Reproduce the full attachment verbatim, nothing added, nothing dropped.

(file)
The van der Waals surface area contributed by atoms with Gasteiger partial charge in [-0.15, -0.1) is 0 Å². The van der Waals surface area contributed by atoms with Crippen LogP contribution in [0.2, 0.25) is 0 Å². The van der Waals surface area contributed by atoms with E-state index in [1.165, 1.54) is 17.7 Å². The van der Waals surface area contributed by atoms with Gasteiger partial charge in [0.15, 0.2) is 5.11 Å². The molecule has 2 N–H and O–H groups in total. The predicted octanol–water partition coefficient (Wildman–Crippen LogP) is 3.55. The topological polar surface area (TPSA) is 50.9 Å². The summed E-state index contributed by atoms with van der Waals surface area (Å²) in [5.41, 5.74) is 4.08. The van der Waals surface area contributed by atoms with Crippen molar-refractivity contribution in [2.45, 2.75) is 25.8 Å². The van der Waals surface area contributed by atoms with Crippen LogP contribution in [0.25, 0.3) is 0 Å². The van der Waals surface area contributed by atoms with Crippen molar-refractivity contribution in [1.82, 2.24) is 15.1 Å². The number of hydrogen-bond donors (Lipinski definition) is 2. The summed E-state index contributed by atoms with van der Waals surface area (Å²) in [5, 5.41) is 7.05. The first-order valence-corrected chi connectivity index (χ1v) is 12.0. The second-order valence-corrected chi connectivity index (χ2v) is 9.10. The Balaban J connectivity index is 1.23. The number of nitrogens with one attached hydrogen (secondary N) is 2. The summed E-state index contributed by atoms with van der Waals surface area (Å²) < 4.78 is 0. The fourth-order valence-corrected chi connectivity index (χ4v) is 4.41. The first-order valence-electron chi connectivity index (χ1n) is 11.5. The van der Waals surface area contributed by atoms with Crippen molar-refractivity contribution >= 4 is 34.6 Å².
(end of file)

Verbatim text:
The van der Waals surface area contributed by atoms with Gasteiger partial charge in [-0.15, -0.1) is 0 Å². The van der Waals surface area contributed by atoms with Crippen LogP contribution in [0.2, 0.25) is 0 Å². The van der Waals surface area contributed by atoms with E-state index in [1.165, 1.54) is 17.7 Å². The van der Waals surface area contributed by atoms with Gasteiger partial charge in [0.15, 0.2) is 5.11 Å². The molecule has 2 N–H and O–H groups in total. The predicted octanol–water partition coefficient (Wildman–Crippen LogP) is 3.55. The topological polar surface area (TPSA) is 50.9 Å². The summed E-state index contributed by atoms with van der Waals surface area (Å²) in [5.41, 5.74) is 4.08. The van der Waals surface area contributed by atoms with Crippen molar-refractivity contribution in [2.45, 2.75) is 25.8 Å². The van der Waals surface area contributed by atoms with Crippen LogP contribution in [0.25, 0.3) is 0 Å². The van der Waals surface area contributed by atoms with Crippen molar-refractivity contribution in [1.82, 2.24) is 15.1 Å². The number of hydrogen-bond donors (Lipinski definition) is 2. The summed E-state index contributed by atoms with van der Waals surface area (Å²) in [5, 5.41) is 7.05. The first-order valence-corrected chi connectivity index (χ1v) is 12.0. The second-order valence-corrected chi connectivity index (χ2v) is 9.10. The Balaban J connectivity index is 1.23. The number of nitrogens with one attached hydrogen (secondary N) is 2. The summed E-state index contributed by atoms with van der Waals surface area (Å²) < 4.78 is 0. The fourth-order valence-corrected chi connectivity index (χ4v) is 4.41. The first-order valence-electron chi connectivity index (χ1n) is 11.5. The van der Waals surface area contributed by atoms with Crippen molar-refractivity contribution >= 4 is 34.6 Å².